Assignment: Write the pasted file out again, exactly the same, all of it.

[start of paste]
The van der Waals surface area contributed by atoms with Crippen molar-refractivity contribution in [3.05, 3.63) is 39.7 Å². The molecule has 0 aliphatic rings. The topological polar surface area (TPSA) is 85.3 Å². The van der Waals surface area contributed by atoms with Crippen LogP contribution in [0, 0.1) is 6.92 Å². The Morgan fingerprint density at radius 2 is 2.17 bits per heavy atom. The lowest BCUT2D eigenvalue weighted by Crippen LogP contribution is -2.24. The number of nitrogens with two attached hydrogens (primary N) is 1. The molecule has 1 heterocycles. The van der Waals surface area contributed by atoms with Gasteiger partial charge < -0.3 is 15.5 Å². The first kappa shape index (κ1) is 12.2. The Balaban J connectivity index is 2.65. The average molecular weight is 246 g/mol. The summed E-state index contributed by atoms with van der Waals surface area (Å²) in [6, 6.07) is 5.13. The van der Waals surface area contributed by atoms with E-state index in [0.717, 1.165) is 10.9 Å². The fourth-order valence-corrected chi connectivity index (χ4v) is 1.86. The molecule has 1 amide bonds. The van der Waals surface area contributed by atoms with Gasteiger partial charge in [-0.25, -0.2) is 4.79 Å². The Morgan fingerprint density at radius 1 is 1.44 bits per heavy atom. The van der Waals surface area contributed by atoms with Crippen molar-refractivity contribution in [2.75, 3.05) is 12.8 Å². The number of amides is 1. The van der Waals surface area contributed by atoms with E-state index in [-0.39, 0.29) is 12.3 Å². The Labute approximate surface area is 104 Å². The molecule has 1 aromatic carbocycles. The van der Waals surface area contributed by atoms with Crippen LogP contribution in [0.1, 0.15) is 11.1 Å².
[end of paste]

The van der Waals surface area contributed by atoms with Crippen molar-refractivity contribution in [3.05, 3.63) is 39.7 Å². The molecule has 0 aliphatic rings. The topological polar surface area (TPSA) is 85.3 Å². The van der Waals surface area contributed by atoms with Crippen LogP contribution in [0, 0.1) is 6.92 Å². The Morgan fingerprint density at radius 2 is 2.17 bits per heavy atom. The lowest BCUT2D eigenvalue weighted by Crippen LogP contribution is -2.24. The number of nitrogens with two attached hydrogens (primary N) is 1. The molecule has 1 heterocycles. The van der Waals surface area contributed by atoms with Gasteiger partial charge < -0.3 is 15.5 Å². The first kappa shape index (κ1) is 12.2. The Balaban J connectivity index is 2.65. The average molecular weight is 246 g/mol. The summed E-state index contributed by atoms with van der Waals surface area (Å²) in [6, 6.07) is 5.13. The van der Waals surface area contributed by atoms with E-state index in [0.717, 1.165) is 10.9 Å². The fourth-order valence-corrected chi connectivity index (χ4v) is 1.86. The molecule has 1 amide bonds. The van der Waals surface area contributed by atoms with Gasteiger partial charge in [-0.25, -0.2) is 4.79 Å². The Morgan fingerprint density at radius 1 is 1.44 bits per heavy atom. The van der Waals surface area contributed by atoms with Crippen molar-refractivity contribution in [2.75, 3.05) is 12.8 Å². The number of amides is 1. The van der Waals surface area contributed by atoms with E-state index in [-0.39, 0.29) is 12.3 Å². The Labute approximate surface area is 104 Å². The molecule has 1 aromatic carbocycles. The van der Waals surface area contributed by atoms with Crippen LogP contribution in [0.1, 0.15) is 11.1 Å².